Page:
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The problem with signing more than one copy of a will

One of the most important aspects of estate planning in Georgia is ensuring that a will is completed and signed by all the necessary parties. Signing more than one copy of a will is possible. This may seem like a good idea if the creator wants multiple loved ones to have access to the will. However, estate planning professionals generally argue against this practice.

The main reason that a lawyer might reject the idea of having multiple signed copies is that the will itself might be amended or revoked in the future. Recovering additional copies of the will may cause unnecessary stress among family members. In some cases, having multiple signed copies of a will can lead to sensitive information being exposed. Even if loved ones can be trusted, having multiple signed wills out there is risky.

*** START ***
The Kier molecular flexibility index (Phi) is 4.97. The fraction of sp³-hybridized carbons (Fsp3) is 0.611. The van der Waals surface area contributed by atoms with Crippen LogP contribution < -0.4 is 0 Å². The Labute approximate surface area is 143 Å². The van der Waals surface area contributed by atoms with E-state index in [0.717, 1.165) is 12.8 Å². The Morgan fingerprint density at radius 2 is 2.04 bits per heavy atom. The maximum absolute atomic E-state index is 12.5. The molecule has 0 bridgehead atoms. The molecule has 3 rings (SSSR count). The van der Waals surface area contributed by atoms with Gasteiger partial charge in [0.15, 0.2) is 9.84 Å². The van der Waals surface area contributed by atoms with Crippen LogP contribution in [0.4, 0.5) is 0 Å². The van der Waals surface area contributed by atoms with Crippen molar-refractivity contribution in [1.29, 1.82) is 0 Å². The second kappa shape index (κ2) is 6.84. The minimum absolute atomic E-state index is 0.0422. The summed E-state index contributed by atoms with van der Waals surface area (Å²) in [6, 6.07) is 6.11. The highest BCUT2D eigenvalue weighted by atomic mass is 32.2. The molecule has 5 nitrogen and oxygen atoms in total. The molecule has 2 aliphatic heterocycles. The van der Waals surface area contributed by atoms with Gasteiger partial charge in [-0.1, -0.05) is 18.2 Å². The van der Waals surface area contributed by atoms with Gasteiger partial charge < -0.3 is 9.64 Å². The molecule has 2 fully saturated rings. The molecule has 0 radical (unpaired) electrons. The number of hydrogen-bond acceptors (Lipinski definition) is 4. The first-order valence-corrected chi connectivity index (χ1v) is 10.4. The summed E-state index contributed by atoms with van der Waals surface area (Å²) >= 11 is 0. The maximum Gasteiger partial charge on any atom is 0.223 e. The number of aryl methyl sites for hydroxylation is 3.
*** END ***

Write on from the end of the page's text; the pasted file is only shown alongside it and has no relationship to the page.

Every estate planning strategy is different. In some instances, the existence of a second signed copy of a will might be necessary. For example, a duplicate may be appropriate if a family member is undergoing a serious operation. However, this is a very rare circumstance. It’s often wise to ask an attorney to determine the need for a second copy of the will.

Having an attorney handle all issues regarding estate planning can be helpful. With legal assistance, an estate owner can have peace of mind that assets will be transferred properly. It’s important to note that a will is only one estate planning tool. An attorney could help a client understand the benefits of using beneficiary designations or setting up a trust.

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